These data have several implications for prevention of ADEs. First, the number of medications given should be minimized and indications reviewed regularly. Initiation of drugs, especially antibiotics, should be carefully considered as these medications are not innocuous and some use may be unnecessary. Perhaps the most exciting possibility is to combine these factors, many of which are standard tenets of geropharmacology, and use them to target populations at greatest need for increased levels of scrutiny.

The study had several limitations. The size of the resident population included in the study and the resulting number of ADEs and preventable ADEs limited our ability to identify risk factors to moderate-sized risks associated with factors present in a substantial portion of the population. The study was based in 18 nursing homes in a specific geographic area. It is possible that physician prescribing and nursing care patterns specific to this region could have colored our results. The approach we used to identify and classify ADEs and preventable ADEs was based on medical record review, followed by extensive review sessions and independent classification by 2 physicians. Only those events classified as ADEs with a high confidence level were included. This limited events to those with high probability and undoubtedly excluded many actual drug-related problems. Thus, our findings may be biased toward risk factors for easily identifiable events that are definitely the result of medication use. In addition, we have not prospectively validated these results, and the factors may be less predictive in an independent cohort.27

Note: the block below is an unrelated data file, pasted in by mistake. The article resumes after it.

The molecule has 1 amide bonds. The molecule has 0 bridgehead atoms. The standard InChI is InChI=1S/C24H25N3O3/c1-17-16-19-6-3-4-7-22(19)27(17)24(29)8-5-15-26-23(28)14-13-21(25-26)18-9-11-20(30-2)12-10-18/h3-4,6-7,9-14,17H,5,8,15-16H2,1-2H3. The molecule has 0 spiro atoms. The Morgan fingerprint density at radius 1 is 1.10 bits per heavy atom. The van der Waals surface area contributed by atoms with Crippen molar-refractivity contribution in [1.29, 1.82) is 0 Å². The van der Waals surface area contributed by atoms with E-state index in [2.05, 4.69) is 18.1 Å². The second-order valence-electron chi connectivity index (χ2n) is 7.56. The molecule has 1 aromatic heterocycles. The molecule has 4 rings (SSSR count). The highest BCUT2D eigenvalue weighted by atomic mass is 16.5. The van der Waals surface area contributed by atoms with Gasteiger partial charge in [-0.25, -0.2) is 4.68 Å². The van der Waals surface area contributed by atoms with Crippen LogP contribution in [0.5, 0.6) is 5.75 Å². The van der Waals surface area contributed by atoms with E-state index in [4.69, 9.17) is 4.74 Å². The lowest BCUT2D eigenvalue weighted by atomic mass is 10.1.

Based on our findings, we recommend that physicians prescribing medications in nursing homes pay special attention to drug choices in residents with multiple medical conditions and extensive drug regimens and increase surveillance of those residents using psychoactive drugs. Nursing staff should carefully monitor these high-risk residents and those taking antibiotics, opioids, or antiseizure drugs to identify changes in symptoms that may indicate a drug-related event.

Accepted for publication September 14, 2000.

This study was supported by research grant AG14472 from the National Institute on Aging, Bethesda, Md.

Presented in part at the 15th International Conference on Pharmacoepidemiology, International Society for Pharmacoepidemiology, Boston, Mass, August 27, 1999.

We thank the nursing homes participating in this study for their commitment and dedication to improving the quality of care provided to their residents. We also thank Mary Ellen Stansky and Jackie Cernieux, MPH, for technical assistance with the study, and Bessie Petropoulos for assistance with manuscript preparation.